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Open AccessArticle

The Health Benefits and Challenges of Exercise Training in Persons Living with Schizophrenia: A Pilot Study

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Cognitive and Functional Learning Laboratory, University of British Columbia, Vancouver V6T 1Z1, Canada
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Physical Activity Promotion and Chronic Disease Prevention Unit, University of British Columbia, Vancouver V6T 1Z1, Canada
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Cardiovascular Physiology and Rehabilitation Laboratory, University of British Columbia, Vancouver V6T 1Z1, Canada
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International Collaboration on Repair Discoveries, University of British Columbia, Vancouver V5Z 1M9, Canada
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Department of Radiology, University of British Columbia, Vancouver V6T 1Z1, Canada
*
Author to whom correspondence should be addressed.
Brain Sci. 2013, 3(2), 821-848; https://doi.org/10.3390/brainsci3020821
Received: 11 April 2013 / Revised: 3 May 2013 / Accepted: 7 May 2013 / Published: 24 May 2013
(This article belongs to the Special Issue Exercise and Brain Function)
Background: In addition to the hallmark cognitive and functional impairments mounting evidence indicates that schizophrenia is also associated with an increased risk for the development of secondary complications, in particular cardio-metabolic disease. This is thought to be the result of various factors including physical inactivity and the metabolic side effects of psychotropic medications. Therefore, non-pharmacological approaches to improving brain health, physical health, and overall well-being have been promoted increasingly. Methods: We report on the health-related physical fitness (body composition, blood pressure, heart rate, and aerobic fitness) and lipid profile of persons living with schizophrenia and effective means to address the challenges of exercise training in this population. Results: There was a markedly increased risk for cardio-metabolic disease in 13 persons living with schizophrenia (Age = 31 ± 7 years) including low aerobic fitness (76% ± 34% of predicted), reduced HDL (60% of cohort), elevated resting heart rate (80% of cohort), hypertension (40% of cohort), overweight and obesity (69% of cohort), and abdominal obesity (54% of cohort). Individualized exercise prescription (3 times/week) was well tolerated, with no incidence of adverse exercise-related events. The exercise adherence rate was 81% ± 21% (Range 48%–100%), and 69% of the participants were able to complete the entire exercise training program. Exercise training resulted in clinically important changes in physical activity, aerobic fitness, exercise tolerance, blood pressure, and body composition. Conclusion: Persons living with schizophrenia appear to be at an increased risk for cardio-metabolic disease. An individualized exercise program has shown early promise for the treatment of schizophrenia and the various cognitive, functional, and physiological impairments that ultimately affect health and well-being. View Full-Text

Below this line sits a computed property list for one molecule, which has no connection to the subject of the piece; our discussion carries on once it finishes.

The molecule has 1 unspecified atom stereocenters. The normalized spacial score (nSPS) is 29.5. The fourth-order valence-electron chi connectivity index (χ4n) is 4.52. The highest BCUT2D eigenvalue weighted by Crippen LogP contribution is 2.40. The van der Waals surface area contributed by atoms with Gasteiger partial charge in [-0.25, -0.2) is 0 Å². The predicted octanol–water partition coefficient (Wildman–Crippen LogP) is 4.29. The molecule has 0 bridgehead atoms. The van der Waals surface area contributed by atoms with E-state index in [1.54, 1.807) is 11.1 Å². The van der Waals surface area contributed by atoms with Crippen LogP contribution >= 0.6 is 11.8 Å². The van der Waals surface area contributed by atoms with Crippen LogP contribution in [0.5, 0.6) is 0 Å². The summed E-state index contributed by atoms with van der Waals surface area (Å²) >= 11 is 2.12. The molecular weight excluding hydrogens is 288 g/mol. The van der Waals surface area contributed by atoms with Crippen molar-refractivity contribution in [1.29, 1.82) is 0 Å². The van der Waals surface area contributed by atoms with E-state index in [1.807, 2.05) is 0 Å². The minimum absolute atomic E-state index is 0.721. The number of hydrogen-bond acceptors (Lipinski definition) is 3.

Keywords: schizophrenia; exercise; cardio-metabolic disease; cognitive function; functional limitations schizophrenia; exercise; cardio-metabolic disease; cognitive function; functional limitations
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Bredin, S.S.D.; Warburton, D.E.R.; Lang, D.J. The Health Benefits and Challenges of Exercise Training in Persons Living with Schizophrenia: A Pilot Study. Brain Sci. 2013, 3, 821-848.

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